He couldn’t own what was inside of him, and so he ignored it.  His denial killed him.  I am going to own it, and proudly too.  I have been through a lot.  My doctor told me that prolonged trauma can alter your brain’s chemistry, and that sometimes we need help getting things back in balance.  That is a physical problem.  It should not be viewed any differently than we would view something like diabetes – isn’t that just another chemical problem within the body?  Or what about hemophilia?  Hemophiliacs are missing a vital blood chemical that means their blood can’t clot.  Why is it that those chemical imbalances are treated as medical problems, and changes in the brain’s chemistry are not? 

I am taking an anti-depressant, and all that means is that I am someone who is taking responsibility for my own health and well-being.  I am acknowledging that I have been through a hell of a lot.  I wouldn’t try to cure cancer, if I had it, on my own.  I wouldn’t ignore it if I had hemophilia, or expect that I should just get through it without help.  My insurance company wouldn’t expect me to deal with those things with a limited number of doctor’s visits, either.  They would pay for it, because it’s serious and life-threatening, and that’s why we have insurance.  Well, mental illness and suicide are a worldwide epidemic.  We ignore it, we turn away, we shame the people who are struggling to the point where they are afraid to ask for help; and we make it so prohibitively expensive that those who decide to get help can’t afford it.  We need to start directing our shame to those who shame the sick and needy.  Our brains are part of our bodies.  People with depression can’t just pull themselves up by the bootstraps and get over it, any more than someone with a broken leg should be left to set the bone themselves. 

Will you help change the conversation?  Will you talk about this with your friends and co-workers and make it a priority to help those who need it?  Will you stop throwing around words like “crazy” and “nuts” and start talking about this issue with the respect it deserves?  I find myself using words like those more frequently than I would like.  I am working hard to be more aware of them, to be more compassionate.  To understand that any person I encounter who reacts badly to something minor may be in the grips of something so much bigger than what I can see. It’s a serious thing, not something to be dismissed and joked about.  It’s scary, but no scarier to me than cancer or Alzheimer’s or multiple sclerosis.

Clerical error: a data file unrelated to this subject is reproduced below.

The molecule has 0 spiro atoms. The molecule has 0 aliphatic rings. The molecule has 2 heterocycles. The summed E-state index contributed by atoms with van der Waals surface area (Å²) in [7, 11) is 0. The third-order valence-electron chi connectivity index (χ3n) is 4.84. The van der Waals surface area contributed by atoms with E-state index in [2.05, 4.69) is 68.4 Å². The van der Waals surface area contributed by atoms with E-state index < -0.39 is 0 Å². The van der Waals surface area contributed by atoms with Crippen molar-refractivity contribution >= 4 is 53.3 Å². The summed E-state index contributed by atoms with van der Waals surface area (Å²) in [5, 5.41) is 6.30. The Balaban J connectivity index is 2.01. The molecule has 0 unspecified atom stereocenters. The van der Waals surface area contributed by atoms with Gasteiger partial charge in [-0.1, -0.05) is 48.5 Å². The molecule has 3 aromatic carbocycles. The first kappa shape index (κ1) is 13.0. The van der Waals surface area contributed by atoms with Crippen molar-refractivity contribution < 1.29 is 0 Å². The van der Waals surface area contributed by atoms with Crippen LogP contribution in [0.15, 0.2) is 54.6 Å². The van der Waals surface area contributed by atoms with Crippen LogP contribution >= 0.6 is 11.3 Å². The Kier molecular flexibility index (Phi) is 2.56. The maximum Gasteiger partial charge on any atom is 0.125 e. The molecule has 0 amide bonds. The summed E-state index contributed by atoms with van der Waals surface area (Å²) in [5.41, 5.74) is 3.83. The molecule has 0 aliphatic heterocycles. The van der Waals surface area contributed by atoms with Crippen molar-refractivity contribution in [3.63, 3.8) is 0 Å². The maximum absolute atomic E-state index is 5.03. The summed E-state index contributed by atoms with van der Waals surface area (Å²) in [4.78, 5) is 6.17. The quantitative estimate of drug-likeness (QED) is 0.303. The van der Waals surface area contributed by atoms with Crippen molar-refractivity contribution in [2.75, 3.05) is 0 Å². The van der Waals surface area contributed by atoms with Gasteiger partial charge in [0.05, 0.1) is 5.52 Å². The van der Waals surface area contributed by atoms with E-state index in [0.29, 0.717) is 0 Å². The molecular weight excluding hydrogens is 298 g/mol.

The bottom line is, this is our conversation to change.  All of ours.  Compassion and kindness and understanding are contagious, but ignorance is too.  I don’t know about you, but I’m not content waiting around for the change to happen, for somebody else to make it happen.  It’s my job.  It’s yours.  It’s everybody’s.


17 thoughts on “I Own What’s Inside of Me

  1. Hello,
    I just randomly came across your blog and read your last post…especially your first sentence and your last had a deep impression on me because I felt the same. I had to keep my relationship alive while suffering under depressions….

    I is our own responsibility to make the change happen…. that is so damn true!


    • Thank you so much for reading, David! It’s such a hard thing to take that responsibility, and unfortunately for people like my husband, it can be truly impossible. He just couldn’t see his way. I’m glad you’re here 🙂

  2. Good for you, Aimee, for seeking help for your depression and PTSD. After my brother committed suicide, I was overwhelmed with grief and also sought help. I shared my situation with my family and best friends,… some of whom were empathetic,… some didn’t know what to say and dropped out of my life.

    When I told my supervisors at work that I could “barely hang on” and needed them to have patience with me, they didn’t understand and gave me ultimatums. I was trying to juggle too much. My depressed state of being didn’t allow me to effectively juggle everything I had so easily juggled before my brother’s tragidy; my personal and professional lives.